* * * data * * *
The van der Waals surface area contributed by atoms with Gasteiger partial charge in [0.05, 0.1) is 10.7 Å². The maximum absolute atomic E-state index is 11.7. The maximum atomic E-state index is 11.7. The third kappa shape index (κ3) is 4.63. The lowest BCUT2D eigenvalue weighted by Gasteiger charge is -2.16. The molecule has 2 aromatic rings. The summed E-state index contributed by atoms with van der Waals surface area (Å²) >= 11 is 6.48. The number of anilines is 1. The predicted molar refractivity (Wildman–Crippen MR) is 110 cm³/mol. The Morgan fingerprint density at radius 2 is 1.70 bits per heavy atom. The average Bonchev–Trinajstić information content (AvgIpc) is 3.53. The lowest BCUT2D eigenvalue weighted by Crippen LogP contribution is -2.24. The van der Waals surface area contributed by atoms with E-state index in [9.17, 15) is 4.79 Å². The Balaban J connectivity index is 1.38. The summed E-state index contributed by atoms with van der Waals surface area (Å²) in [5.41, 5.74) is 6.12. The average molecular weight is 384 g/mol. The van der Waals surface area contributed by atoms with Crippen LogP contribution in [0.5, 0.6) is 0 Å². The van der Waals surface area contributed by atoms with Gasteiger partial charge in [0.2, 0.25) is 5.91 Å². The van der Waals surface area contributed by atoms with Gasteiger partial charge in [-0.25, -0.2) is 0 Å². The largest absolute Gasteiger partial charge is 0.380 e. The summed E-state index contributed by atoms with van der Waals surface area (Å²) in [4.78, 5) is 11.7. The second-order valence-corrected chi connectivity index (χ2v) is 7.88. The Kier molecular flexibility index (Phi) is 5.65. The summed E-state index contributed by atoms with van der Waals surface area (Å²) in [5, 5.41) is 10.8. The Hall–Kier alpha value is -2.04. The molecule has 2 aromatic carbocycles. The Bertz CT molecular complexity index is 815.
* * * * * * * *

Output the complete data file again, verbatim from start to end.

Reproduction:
The van der Waals surface area contributed by atoms with Gasteiger partial charge in [0.05, 0.1) is 10.7 Å². The maximum absolute atomic E-state index is 11.7. The maximum atomic E-state index is 11.7. The third kappa shape index (κ3) is 4.63. The lowest BCUT2D eigenvalue weighted by Gasteiger charge is -2.16. The molecule has 2 aromatic rings. The summed E-state index contributed by atoms with van der Waals surface area (Å²) >= 11 is 6.48. The number of anilines is 1. The predicted molar refractivity (Wildman–Crippen MR) is 110 cm³/mol. The Morgan fingerprint density at radius 2 is 1.70 bits per heavy atom. The average Bonchev–Trinajstić information content (AvgIpc) is 3.53. The lowest BCUT2D eigenvalue weighted by Crippen LogP contribution is -2.24. The van der Waals surface area contributed by atoms with E-state index in [9.17, 15) is 4.79 Å². The Balaban J connectivity index is 1.38. The summed E-state index contributed by atoms with van der Waals surface area (Å²) in [5.41, 5.74) is 6.12. The average molecular weight is 384 g/mol. The van der Waals surface area contributed by atoms with Crippen LogP contribution in [0.5, 0.6) is 0 Å². The van der Waals surface area contributed by atoms with Gasteiger partial charge in [0.2, 0.25) is 5.91 Å². The van der Waals surface area contributed by atoms with Gasteiger partial charge in [-0.25, -0.2) is 0 Å². The largest absolute Gasteiger partial charge is 0.380 e. The summed E-state index contributed by atoms with van der Waals surface area (Å²) in [4.78, 5) is 11.7. The second-order valence-corrected chi connectivity index (χ2v) is 7.88. The Kier molecular flexibility index (Phi) is 5.65. The summed E-state index contributed by atoms with van der Waals surface area (Å²) in [5, 5.41) is 10.8. The Hall–Kier alpha value is -2.04. The molecule has 2 aromatic carbocycles. The Bertz CT molecular complexity index is 815.